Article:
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Why can't we use return keyword inside ternary operators in C, like this: sum > 0 ? return 1 : return 0;

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14  
What's wrong with return sum > 0 ? 1 : 0;? – Paul Tomblin Aug 25 '10 at 13:42
2  
Or, for that matter, if (sum > 0) return 1 ; else return 0 ; – Pascal Cuoq Aug 25 '10 at 13:46
1  
Thanks for all the responses. There is nothing wrong with return sum > 0 ? 1 : 0; I just want to know why can't we use it in the way mentioned above in the question. – nullpointerexception Aug 25 '10 at 13:46
9  
Or for that matter return sum > 0; ? – Charles Bailey Aug 25 '10 at 13:47
up vote 22 down vote accepted

return is a statement. Statements cannot be used inside expressions in that manner.

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Because a ternary operation is an expression and you can't use statements in expresssions.

You can easily use a ternary operator in a return though.

return sum > 0 ? 1 : 0;

Or as DrDipShit pointed out:

return sum > 0;
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8  
of just: return sum > 0; which works out as returning 1 or 0 anyway. – Ultimate Gobblement Aug 25 '10 at 13:47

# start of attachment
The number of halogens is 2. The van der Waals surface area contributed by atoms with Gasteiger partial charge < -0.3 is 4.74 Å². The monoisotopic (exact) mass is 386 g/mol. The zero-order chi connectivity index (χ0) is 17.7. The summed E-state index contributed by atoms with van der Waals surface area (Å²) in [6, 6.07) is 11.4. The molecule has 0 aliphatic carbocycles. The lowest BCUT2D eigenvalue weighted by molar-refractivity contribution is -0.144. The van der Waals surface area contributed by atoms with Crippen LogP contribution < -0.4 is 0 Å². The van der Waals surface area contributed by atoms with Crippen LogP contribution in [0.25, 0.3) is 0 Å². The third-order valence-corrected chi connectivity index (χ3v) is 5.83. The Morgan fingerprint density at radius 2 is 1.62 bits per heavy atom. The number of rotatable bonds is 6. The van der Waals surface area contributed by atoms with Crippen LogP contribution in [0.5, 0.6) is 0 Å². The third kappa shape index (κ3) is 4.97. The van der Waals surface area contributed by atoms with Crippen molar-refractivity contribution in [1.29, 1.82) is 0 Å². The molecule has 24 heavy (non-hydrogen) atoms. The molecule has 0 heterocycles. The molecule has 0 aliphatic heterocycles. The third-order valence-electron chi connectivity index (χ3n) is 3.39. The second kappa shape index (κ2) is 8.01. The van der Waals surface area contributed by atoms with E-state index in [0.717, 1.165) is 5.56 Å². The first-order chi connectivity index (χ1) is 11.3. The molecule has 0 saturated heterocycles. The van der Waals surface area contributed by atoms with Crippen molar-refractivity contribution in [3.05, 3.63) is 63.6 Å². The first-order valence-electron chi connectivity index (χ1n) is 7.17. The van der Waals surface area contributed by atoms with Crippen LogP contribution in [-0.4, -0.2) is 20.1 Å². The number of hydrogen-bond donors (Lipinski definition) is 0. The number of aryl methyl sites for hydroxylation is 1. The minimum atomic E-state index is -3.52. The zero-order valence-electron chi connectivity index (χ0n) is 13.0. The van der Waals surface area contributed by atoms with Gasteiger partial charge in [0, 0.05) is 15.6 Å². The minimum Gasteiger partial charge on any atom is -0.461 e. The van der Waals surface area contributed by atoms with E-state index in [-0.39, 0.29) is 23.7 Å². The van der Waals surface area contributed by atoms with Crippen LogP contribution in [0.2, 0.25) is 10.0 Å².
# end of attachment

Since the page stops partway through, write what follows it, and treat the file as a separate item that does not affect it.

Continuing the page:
@DrDipShit: very true, in this case that works just as well :) – Wolph Aug 25 '10 at 15:03

Because return is a statement, not an expression. You can't do int a = return 1; either.

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See the syntax of a ternary operator is

expr1 ? expr2: expr3;

where expr1, expr2, expr3 are expressions;

The operator ?: works as follows expr1 is evaluated first if it is true expr2 is evaluated otherwise expr3 is evaluated.

hence in expressions the return statement can not be used in C-language.

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1  
-1, doesn't really answer the question. also SO is not designed to drive traffic to your website – Hasturkun Aug 25 '10 at 16:43

Just by looking at the syntax you should know that an statement cannot be used in an expression. What you want can be achived by doing:return sum > 0 ? 1 : 0;

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